Goa’s illegal miners have been challenged by scores of intrepid citizens. This is the story of Cheryl D’Souza, who has sustained a fight against illegal miners, including a minister in the Digambar Kamat government, for several years now.
Cheryl is a 43-year-old widow in village Maina in south Goa. Eighteen years ago, when she was 25, she had bought a huge tract of land (seven lakh sq metres) to live a rural life. Married to Anthony Sanfrancisco (“Tony” to friends), they made their money in a furniture export business. They lived an ideal rural life till the politicians started coveting their iron-ore-rich land.
As long as Tony was alive, the miners did not harass them, but in 2006 he was electrocuted in an accident. The harassment began soon after.
“When Tony died, it just came full in my face. I had never seen people like these. When good words (to get me to sell the land) didn’t work, the threats started. Joaquim Alemao (Minister for Urban Development) bought two-lakh square metres of land bordering my land from a farmer at throwaway prices. And then he put pressure on me to buy my land.”
But Cheryl refused and faced veiled threats. “When I refused, he turned around and told neighbours: ‘Is this woman mad? I don’t want to do anything to her. She is sitting there with the kid.’”
Cheryl, who lives with her 85-year-old mother Dora and 11-year-old school-going daughter Aki, keeps dogs, including two Rottweilers, to defend her land from attack by the miners.
But her strongest act was her decision to cremate her husband in 2006 close to their farmhouse!
“They (Joaquim Alemao and other miners) did not expect that I would virtually sit (over my husband’s body) and say cremate. First, I am Catholic. Second, people are so scared of having this (cremation) done on their own ground. I had taken permission from the Bishop. I categorically asked Joaquim Alemao’s cronies: ‘My husband’s grave is here… My daughter is here… Do you want me to run away?’”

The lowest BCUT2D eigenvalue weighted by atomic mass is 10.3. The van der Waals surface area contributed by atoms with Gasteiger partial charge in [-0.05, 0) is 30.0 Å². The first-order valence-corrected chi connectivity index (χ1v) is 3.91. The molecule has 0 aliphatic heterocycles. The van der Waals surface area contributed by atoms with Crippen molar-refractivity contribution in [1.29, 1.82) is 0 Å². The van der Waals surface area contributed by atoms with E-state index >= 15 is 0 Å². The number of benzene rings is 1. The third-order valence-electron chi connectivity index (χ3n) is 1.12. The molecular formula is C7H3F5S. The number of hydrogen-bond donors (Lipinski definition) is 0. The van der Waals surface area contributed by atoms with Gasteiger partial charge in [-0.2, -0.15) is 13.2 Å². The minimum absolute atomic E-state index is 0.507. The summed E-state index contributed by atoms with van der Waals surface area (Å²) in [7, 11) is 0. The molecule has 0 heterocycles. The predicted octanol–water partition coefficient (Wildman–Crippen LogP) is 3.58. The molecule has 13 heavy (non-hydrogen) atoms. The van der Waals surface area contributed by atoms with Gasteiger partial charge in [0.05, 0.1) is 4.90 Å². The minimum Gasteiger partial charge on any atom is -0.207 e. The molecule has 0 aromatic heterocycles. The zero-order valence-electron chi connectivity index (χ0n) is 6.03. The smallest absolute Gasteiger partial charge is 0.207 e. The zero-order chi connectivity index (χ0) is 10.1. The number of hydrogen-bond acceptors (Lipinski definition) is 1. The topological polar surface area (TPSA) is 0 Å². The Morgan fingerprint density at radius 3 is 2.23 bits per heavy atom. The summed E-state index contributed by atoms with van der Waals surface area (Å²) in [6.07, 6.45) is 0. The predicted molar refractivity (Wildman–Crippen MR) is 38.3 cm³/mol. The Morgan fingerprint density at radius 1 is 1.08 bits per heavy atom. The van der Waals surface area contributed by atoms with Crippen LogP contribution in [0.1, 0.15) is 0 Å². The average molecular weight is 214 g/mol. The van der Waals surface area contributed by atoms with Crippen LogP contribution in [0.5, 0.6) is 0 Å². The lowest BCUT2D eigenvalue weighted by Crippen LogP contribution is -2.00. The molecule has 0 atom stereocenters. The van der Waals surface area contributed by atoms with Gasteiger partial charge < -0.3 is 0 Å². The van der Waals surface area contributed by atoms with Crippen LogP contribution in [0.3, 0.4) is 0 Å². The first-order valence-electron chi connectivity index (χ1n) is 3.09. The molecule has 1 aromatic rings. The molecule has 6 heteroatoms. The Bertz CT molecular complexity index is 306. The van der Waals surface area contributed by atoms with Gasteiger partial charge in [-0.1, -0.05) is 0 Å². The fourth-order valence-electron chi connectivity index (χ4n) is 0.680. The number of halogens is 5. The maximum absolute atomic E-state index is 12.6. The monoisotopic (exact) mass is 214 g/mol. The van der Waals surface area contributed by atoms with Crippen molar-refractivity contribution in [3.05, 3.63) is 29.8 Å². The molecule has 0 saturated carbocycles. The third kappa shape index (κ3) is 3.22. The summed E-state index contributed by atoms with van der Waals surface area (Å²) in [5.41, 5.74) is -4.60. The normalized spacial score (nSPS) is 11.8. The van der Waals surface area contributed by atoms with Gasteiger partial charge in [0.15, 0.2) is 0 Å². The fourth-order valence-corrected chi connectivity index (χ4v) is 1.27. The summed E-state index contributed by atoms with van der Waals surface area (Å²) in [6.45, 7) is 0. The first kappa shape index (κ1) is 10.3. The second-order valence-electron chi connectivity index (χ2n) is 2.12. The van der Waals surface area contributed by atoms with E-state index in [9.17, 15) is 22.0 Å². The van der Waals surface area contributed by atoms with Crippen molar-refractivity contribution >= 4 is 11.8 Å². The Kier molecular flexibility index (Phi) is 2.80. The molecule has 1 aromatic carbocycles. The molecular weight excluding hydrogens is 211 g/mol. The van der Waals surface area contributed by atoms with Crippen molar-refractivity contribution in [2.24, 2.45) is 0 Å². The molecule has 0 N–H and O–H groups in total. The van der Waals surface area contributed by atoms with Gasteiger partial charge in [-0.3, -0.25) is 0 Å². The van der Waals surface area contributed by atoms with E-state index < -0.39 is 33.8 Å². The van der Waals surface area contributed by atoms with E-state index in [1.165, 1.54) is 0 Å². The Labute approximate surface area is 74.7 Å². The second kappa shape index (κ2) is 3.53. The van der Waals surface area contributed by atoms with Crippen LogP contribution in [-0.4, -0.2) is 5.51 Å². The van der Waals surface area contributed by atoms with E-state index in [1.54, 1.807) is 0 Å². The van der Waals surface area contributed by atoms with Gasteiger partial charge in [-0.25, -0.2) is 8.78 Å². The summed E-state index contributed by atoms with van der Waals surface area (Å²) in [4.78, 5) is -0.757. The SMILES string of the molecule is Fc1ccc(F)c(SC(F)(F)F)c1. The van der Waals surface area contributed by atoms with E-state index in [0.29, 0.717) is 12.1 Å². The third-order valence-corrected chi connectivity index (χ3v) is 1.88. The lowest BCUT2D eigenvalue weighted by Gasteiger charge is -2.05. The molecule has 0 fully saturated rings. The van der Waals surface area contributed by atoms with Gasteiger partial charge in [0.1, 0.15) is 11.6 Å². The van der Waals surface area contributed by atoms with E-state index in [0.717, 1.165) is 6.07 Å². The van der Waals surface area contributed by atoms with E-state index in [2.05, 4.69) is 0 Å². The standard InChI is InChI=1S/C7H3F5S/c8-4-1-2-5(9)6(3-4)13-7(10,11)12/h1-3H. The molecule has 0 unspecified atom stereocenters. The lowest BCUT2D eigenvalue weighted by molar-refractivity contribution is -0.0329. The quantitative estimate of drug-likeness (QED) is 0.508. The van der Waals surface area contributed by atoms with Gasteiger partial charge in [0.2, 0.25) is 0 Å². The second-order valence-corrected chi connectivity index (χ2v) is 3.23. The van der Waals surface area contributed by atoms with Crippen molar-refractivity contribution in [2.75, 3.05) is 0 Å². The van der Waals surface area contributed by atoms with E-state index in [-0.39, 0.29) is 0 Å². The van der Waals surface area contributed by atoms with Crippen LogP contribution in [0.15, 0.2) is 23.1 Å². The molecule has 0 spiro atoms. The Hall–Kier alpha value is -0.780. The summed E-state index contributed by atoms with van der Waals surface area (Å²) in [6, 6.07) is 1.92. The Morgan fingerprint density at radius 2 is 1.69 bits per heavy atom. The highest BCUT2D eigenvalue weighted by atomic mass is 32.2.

So what did they say to that? “They promised that they would make a beautiful temple on my husband’s grave after I sell my farmhouse to them. And they offered Rs 40 crore for my land!”
Cheryl was stunned by the price offer. But then hers is the last bit of green left in her village. “I got several calls threatening gang-rape of my daughter and to kill me. It’s easy for me to take Rs 40 crore and go, but I can’t take away this farmhouse from my daughter. She has associated her father with the farm. She was six when he died. You can’t take away her father and her home,” says Cheryl.
When Joaquim Alemao began cutting down the trees nearby, Cheryl went from government office to office. Alemao had no permission to cut trees. She managed to stop him.
Then came another miner – Tarcar. His mine is a stone’s throw from Cheryl’s house. She protested along with her mother. Both of them were put in jail on charges of carrying arms. They spent one day in jail. The judge, however, took one look at Cheryl’s 83-year-old mother (in 2008) and mockingly asked the police ‘what terrorist are you talking of?’
Cheryl’s furniture export business ended with her husband’s death. She is now into a private job. She doesn’t know how it is going to end. Her daughter is 11 and she may be pushed around for the rest of her life.
“They (the miners) are greedy. They will never give up. But I don’t have a choice,” Cheryl says. She has constructed a 4.5 km long wall around her farmhouse. “These miners call this wall my folly. But I have conveyed to them that we do not sell out our `dead’ cheap,’’ says Cheryl.